As the growing season winds down for this year, many ranchers will be extending the grazing season on corn stalks, winter range, and other stockpiled forages. Although extended grazing is a cheap and flexible way to feed cattle in the winter, it typically involves forages that are low in feed quality.
Low quality feeds are ideal to winter mature, spring calving cows on because the nutrient requirements of the cow at this time of year are fairly low and will remain low until the third trimester of gestation (about 75 days before calving).
Maintaining body condition on cows over the winter on low quality feeds however, is a concern. A mature cow needs about 9% crude protein in her diet to sustain adequate intake levels and maintain body condition. Even though forages like corn stalks and winter range can supply appropriate amounts of crude protein in early fall and/or winter, their protein content drops off quickly after all of the “candy” has been picked through.
Supplementing crude protein after two to three weeks will probably be necessary to maintain adequate crude protein in the cow’s diet. Supplementation levels should start out at about a half-pound per day and increase over time to keep pace with declining forage quality.
Supplemental protein can come from a lot of different sources but cost of the product and delivery will likely play a large role in determining the appropriate source of protein in individual situations. Comparing the cost of raw product of a protein source can be a little misleading so comparing products based on the cost per pound of crude protein will usually give you a better handle on how much bang you are getting for your buck.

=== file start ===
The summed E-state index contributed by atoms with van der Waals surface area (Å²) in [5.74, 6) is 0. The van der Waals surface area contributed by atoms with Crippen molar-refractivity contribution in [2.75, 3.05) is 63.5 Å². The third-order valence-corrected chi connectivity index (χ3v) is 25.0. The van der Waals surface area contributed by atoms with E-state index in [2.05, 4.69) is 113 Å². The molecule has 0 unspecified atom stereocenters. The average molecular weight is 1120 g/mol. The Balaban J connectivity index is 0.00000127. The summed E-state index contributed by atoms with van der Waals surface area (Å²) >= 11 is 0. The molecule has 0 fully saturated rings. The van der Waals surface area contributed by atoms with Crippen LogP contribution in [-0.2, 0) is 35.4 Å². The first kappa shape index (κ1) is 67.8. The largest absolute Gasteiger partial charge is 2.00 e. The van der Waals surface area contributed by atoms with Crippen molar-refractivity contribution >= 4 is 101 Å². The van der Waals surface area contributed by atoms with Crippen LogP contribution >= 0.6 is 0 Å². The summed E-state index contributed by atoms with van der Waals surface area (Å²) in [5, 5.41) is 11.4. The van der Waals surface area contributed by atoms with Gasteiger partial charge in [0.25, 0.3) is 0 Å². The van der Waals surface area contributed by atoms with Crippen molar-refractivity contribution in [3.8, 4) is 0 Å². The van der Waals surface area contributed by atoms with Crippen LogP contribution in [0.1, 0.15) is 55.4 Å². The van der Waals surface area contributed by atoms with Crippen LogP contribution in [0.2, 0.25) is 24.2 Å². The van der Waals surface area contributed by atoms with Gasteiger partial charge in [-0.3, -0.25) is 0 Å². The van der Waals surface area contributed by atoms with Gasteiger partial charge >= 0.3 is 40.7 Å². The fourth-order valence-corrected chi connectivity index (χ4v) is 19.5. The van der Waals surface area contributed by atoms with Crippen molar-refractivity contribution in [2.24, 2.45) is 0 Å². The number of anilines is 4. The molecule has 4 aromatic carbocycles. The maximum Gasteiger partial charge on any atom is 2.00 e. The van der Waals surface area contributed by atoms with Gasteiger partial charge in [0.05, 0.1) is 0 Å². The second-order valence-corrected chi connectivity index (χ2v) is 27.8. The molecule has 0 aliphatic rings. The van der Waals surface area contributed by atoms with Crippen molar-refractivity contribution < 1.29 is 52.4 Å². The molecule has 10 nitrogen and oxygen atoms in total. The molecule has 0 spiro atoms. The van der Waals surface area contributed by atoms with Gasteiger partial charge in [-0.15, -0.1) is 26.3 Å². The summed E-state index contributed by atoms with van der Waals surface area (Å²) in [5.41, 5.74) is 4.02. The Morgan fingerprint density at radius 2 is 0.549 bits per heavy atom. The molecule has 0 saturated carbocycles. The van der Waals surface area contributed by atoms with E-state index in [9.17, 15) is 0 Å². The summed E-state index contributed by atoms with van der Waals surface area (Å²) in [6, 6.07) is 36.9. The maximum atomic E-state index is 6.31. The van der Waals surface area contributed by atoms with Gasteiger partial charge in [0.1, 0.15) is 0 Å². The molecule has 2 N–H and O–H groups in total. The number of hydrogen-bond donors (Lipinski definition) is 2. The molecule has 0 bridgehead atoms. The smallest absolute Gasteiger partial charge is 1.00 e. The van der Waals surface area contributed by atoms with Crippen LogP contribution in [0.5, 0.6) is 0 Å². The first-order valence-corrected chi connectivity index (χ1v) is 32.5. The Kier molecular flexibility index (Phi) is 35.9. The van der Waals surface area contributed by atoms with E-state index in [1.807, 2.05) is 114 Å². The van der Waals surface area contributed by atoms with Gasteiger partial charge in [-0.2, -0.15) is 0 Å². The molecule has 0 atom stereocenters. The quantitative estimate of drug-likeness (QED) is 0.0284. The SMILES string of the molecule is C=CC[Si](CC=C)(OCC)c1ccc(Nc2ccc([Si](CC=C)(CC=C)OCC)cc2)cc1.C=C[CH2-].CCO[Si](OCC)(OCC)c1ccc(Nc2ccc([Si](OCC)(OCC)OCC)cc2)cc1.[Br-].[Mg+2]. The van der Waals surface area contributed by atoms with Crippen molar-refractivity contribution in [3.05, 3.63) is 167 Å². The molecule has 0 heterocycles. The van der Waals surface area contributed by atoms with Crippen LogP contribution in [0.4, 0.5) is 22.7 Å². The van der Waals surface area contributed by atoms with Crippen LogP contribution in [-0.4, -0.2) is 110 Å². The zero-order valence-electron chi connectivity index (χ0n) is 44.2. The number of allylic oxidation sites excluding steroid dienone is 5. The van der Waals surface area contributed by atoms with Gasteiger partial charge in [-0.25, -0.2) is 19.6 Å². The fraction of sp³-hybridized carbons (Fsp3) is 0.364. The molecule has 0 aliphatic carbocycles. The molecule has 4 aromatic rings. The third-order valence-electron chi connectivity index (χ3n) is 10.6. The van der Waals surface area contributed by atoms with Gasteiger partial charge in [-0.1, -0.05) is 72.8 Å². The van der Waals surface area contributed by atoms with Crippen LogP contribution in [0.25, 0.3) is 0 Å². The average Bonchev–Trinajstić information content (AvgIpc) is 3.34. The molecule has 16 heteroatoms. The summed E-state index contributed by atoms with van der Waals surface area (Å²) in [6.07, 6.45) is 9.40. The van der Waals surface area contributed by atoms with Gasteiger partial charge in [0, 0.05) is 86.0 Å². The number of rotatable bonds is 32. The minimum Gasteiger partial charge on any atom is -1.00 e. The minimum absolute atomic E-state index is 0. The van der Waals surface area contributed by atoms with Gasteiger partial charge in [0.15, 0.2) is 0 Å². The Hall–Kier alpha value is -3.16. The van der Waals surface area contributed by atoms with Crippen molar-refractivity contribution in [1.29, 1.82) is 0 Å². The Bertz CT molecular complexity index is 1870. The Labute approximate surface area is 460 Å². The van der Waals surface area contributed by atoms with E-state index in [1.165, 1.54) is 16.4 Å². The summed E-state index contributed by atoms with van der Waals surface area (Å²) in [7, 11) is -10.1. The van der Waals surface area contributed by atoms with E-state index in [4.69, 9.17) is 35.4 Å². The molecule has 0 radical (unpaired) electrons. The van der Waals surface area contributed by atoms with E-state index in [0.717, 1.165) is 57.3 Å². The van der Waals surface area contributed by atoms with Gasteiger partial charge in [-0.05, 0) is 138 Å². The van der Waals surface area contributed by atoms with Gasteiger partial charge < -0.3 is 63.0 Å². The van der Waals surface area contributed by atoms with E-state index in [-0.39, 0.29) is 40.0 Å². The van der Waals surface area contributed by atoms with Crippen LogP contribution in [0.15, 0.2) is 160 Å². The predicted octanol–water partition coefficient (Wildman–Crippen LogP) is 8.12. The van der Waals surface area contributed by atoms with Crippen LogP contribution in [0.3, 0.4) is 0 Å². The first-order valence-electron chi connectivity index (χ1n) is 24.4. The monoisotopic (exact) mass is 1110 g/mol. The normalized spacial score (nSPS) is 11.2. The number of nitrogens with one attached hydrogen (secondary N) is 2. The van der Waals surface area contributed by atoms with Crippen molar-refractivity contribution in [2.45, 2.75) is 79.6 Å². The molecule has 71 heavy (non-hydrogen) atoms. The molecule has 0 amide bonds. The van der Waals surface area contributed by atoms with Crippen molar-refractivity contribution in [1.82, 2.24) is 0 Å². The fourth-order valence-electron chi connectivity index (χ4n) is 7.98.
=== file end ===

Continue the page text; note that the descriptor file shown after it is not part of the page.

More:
In this example, several common sources of supplemental crude protein are compared on a cost per pound of crude protein basis.
Product %CP $/T $/ lb. CP
Alfalfa (Cost) 18% $50 $0.14
Alfalfa (Market) 18% $150 $0.42
Distillers Grains 28% $142 $0.25
Soybean Meal 50% $290 $0.29
Cottonseed Meal 41% $250 $0.31
Protein Cake 20% $225 $0.56
Protein Lick Tubs 20% $592 $1.48
From this example two lots of alfalfa are compared. One lot at a cost value, or the cost of producing it yourself and one at market value; if you had to go and buy it on the open market.
Homegrown alfalfa is a cheap source of supplemental crude protein, however, handling and delivery may be restrictive for some.
Although distillers grains and the two meals come with substantial sticker shock on a ton basis, they are actually pretty cost effective on a cost per pound of crude protein basis.
Cake is probably the most common source of protein supplementation, especially on winter range, primarily for its convenience of delivery. However, this convenience does come at a cost compared to other protein sources. Protein lick tubs also are valued based on convenience, so make sure the delivery method savings justify the cost of the product.
Extended grazing is a cheap way to winter cows, but keep it cheap by selecting the protein supplements that are right for you.